the gains without mastering
implementation, and this takes
time. In addition, those making
changes don’t necessarily have
confidence that the gains will
be attained. It is a theoretical
proposition.
Stewart Black and Hal
Gregersen (2002) talk about
“brain barriers,” such as the failure to move in new directions

even when the direction is clear.
The clearer the new vision, the
more immobilized people
become. Why?
Their answer: “The clearer
the new vision, the easier it is
for people to see all the specific
ways in which they will be
incompetent and look stupid.
Many prefer to be competent at
the [old] wrong thing than
incompetent at the [new] right
thing” (p. 70).
In other words, an additional element of change process
knowledge involves realizing
that clear, even inspiring, visions
are insufficient. People need the
right combinations of pressure
and support to become adept
and comfortable with “the new
right way.”

Continued on p. 58

NATIONAL STAFF DEVELOPMENT COUNCIL

(800) 727-7288

VOL. 26, NO. 4

FALL 2005

JSD

57

feature / LEADERSHIP

8. Cultivating trilevel
development.

The eighth and final driver lies in
the realization that we are talking
about system transformation at three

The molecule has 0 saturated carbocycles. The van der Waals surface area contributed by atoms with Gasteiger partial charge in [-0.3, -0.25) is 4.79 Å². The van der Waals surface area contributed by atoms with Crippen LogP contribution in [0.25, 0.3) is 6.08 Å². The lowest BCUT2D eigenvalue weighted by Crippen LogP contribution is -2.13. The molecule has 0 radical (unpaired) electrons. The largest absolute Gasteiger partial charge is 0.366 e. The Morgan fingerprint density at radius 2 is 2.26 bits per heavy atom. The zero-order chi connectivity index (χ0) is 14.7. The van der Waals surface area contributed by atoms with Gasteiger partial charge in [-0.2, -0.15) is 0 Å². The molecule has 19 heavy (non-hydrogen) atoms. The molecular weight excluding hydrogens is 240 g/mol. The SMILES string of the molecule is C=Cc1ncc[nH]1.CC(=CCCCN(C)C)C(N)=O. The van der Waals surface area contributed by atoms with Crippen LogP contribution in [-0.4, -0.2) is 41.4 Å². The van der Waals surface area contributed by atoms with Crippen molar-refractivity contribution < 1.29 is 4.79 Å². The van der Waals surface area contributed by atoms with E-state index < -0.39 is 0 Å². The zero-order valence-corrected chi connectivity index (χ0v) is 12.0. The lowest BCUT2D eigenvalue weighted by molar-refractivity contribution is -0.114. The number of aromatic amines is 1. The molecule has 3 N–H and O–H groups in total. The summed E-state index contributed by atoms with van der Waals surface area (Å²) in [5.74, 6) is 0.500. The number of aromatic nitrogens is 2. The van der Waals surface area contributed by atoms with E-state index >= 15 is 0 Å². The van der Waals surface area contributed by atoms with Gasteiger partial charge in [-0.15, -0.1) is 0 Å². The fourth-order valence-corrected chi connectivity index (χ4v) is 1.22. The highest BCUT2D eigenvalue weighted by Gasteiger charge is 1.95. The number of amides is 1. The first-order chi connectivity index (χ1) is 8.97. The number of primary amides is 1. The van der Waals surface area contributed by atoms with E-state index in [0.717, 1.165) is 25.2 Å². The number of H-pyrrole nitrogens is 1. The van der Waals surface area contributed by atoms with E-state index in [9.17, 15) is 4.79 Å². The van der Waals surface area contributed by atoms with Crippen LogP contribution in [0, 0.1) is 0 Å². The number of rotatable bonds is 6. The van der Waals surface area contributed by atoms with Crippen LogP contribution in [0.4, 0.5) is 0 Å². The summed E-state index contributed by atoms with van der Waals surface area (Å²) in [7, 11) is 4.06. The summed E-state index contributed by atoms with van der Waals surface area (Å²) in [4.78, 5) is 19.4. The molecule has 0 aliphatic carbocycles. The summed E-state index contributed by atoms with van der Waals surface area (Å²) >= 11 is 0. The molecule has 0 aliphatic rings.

levels. We are not talking just about
changing individuals, but also about
changing systems — what we call the
trilevel model.
Here is a trilevel lens on a problem:
• What has to happen at the school
and community level?
• What has to happen at the district
level?
• What has to happen at the state
level?
We need to change individuals,
but also to change contexts. We need
to develop better individuals while we
simultaneously develop better organizations and systems. Such work is easier said than done and involves what
we have recently called developing
“system thinkers in action” (Fullan,
2005).
For our purposes, we need only
say “beware of the individualistic bias”

Continued from p. 57
It is necessary to identify the
distinction between technical
problems and adaptive challenges.

The fifth element comes
from Ron Heifetz and Marty
Linsky’s (2002) distinction
between technical problems and
adaptive challenges.
Technical problems are
those in which current knowledge is sufficient to address the
problem. Technical problems are